8 Alternative Therapies Worth Considering

Natural medicine on wooden table backgroundHere at Mark’s Daily Apple, I avoid writing off anything without first investigating it. I keep one foot in the “alternative” health world and one in the “conventional” realm, making sure to maintain a skeptical—but openminded—stance on everything. There’s no other way to do it, if you’re honest. At least as far as I can tell.

No, not every alternative therapy works. A lot of it is pure hogwash. But whether we’re talking about off-label uses of conventional drugs and illegal drugs, natural pharmacological agents, or downright outlandish-sounding interventions, some therapies are worth considering. Not trying, necessarily. Considering.

Without further ado, let’s take a look at some of them:

Curcumin for Depression

The standard treatment for serious depression is the antidepressant. For years, researchers have been trotting out studies which pit curcumin—the primary phytonutrient in the spice turmeric—against conventional antidepressants or placebos.

  • In 2014, curcumin improved symptoms in patients with major depressive disorder, showing particular efficacy in people with atypical depression.
  • In 2015, researchers discovered that curcumin raised levels of certain biomarkers with proven antidepressant effects.
  • Also in 2015, researchers found that curcumin made antidepressants more effective.
  • And this year, researchers again confirmed the benefits of curcumin in major depression.

Exercise for Depression

To their credit, doctors are quick to recommend exercise for the treatment of “physical” ailments like osteoporosis, obesity, diabetes, heart disease, arthritis, sarcopenia. It works, and it’s obvious and broadly accepted that it works. But evidence is emerging that exercise can also be an effective primary therapy for depression.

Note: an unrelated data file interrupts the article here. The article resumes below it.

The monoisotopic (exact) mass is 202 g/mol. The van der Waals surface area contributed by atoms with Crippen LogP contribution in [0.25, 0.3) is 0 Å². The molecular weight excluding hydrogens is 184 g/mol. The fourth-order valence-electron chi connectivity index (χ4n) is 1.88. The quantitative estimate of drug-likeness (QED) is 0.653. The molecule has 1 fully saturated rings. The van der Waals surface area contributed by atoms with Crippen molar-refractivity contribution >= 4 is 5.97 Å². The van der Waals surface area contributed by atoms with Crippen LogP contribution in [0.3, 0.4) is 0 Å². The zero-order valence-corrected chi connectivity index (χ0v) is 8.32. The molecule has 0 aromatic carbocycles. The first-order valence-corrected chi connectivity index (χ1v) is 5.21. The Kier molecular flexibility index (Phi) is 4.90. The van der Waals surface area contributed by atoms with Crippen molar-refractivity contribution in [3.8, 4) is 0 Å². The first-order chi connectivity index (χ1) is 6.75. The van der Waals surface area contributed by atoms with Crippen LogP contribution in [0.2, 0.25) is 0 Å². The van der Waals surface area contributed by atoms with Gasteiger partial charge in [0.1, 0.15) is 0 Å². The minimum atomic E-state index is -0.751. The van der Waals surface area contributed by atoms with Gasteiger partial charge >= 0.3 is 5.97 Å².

It’s especially good for people who don’t respond to SSRIs. In one study, 30% of folks whose depression did not respond to antidepressants experienced complete remission using exercise. In another, exercise improved self-rated sleep quality in depressed patients.

Psychedelics for Depression, Addiction, and Anxiety

Turn on, tune in, drop out… of your addiction, intractable depression, and crippling anxiety? Maybe.

In patients with terminal cancer, a single dose of psilocbyin (compound in “magic mushrooms”) abolished depression and anxiety. That’s “end of life” anxiety and depression, by the way—the realest stuff around. Other studies have similar results.

Ketamine is a powerful sedative that in smaller doses produces psychedelic effects. More recently, it’s emerged as a rapid antidepressant, with single doses abolishing drug-resistant depression within 24 hours and lasting up to three weeks.

Ibogaine is an African psychedelic whose characteristics make it untenable for recreation but promising for addiction therapy. It’s been used to produce remission of severe opioid addiction. It’s effective against alcoholism and nicotine addiction, and it shows promise against methamphetamine addiction.

It goes without saying that these are all powerful substances that also happen to be illegal in most places. Exercise caution. Several ibogaine clinics are doing good work in Mexico, so that’s an option.

Red Light for Joint Pain, Macular Degeneration, Thyroiditis, Cellulite, and Hair Loss

Shining infrared light on your bum knee and expecting anything to happen sounds ridiculous, right? Well…

There are other effects, too.

  • Applying red light to the eyes of seniors with macular degeneration significantly improved visual acuity after just two weeks. The benefits lasted for at least three years. Yes, years.
  • Applying red light to the skin covering the thyroid gland in patients with autoimmune thyroiditis for ten sessions improved thyroid function. Placebo did not.
  • A red light-enhanced comb appears to stimulate hair growth in both men and women with hair loss.